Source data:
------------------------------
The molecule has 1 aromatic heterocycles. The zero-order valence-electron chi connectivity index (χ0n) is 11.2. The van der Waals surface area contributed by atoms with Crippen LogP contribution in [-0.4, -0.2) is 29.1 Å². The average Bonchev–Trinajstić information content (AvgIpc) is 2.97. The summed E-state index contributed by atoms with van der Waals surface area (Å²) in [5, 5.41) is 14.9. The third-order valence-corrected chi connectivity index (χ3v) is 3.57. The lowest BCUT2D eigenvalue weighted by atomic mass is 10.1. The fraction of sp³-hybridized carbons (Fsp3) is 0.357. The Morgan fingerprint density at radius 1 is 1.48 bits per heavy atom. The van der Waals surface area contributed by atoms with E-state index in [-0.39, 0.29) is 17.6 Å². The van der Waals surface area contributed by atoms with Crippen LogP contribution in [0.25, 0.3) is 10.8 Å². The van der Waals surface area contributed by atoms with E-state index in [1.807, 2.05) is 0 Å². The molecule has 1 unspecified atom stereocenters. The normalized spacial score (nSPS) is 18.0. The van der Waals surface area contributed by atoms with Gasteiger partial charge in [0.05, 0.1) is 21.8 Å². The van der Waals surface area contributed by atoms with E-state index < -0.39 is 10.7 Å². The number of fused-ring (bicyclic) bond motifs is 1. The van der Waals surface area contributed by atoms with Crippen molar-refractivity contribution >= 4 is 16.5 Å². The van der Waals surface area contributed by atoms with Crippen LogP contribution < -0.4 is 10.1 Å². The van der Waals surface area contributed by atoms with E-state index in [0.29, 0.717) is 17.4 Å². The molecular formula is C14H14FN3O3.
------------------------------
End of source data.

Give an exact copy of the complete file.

The molecule has 1 aromatic heterocycles. The zero-order valence-electron chi connectivity index (χ0n) is 11.2. The van der Waals surface area contributed by atoms with Crippen LogP contribution in [-0.4, -0.2) is 29.1 Å². The average Bonchev–Trinajstić information content (AvgIpc) is 2.97. The summed E-state index contributed by atoms with van der Waals surface area (Å²) in [5, 5.41) is 14.9. The third-order valence-corrected chi connectivity index (χ3v) is 3.57. The lowest BCUT2D eigenvalue weighted by atomic mass is 10.1. The fraction of sp³-hybridized carbons (Fsp3) is 0.357. The Morgan fingerprint density at radius 1 is 1.48 bits per heavy atom. The van der Waals surface area contributed by atoms with E-state index in [-0.39, 0.29) is 17.6 Å². The van der Waals surface area contributed by atoms with Crippen LogP contribution in [0.25, 0.3) is 10.8 Å². The van der Waals surface area contributed by atoms with E-state index in [1.807, 2.05) is 0 Å². The molecule has 1 unspecified atom stereocenters. The normalized spacial score (nSPS) is 18.0. The van der Waals surface area contributed by atoms with Gasteiger partial charge in [0.05, 0.1) is 21.8 Å². The van der Waals surface area contributed by atoms with E-state index < -0.39 is 10.7 Å². The number of fused-ring (bicyclic) bond motifs is 1. The van der Waals surface area contributed by atoms with Crippen molar-refractivity contribution >= 4 is 16.5 Å². The van der Waals surface area contributed by atoms with Crippen LogP contribution < -0.4 is 10.1 Å². The van der Waals surface area contributed by atoms with E-state index in [0.29, 0.717) is 17.4 Å². The molecular formula is C14H14FN3O3.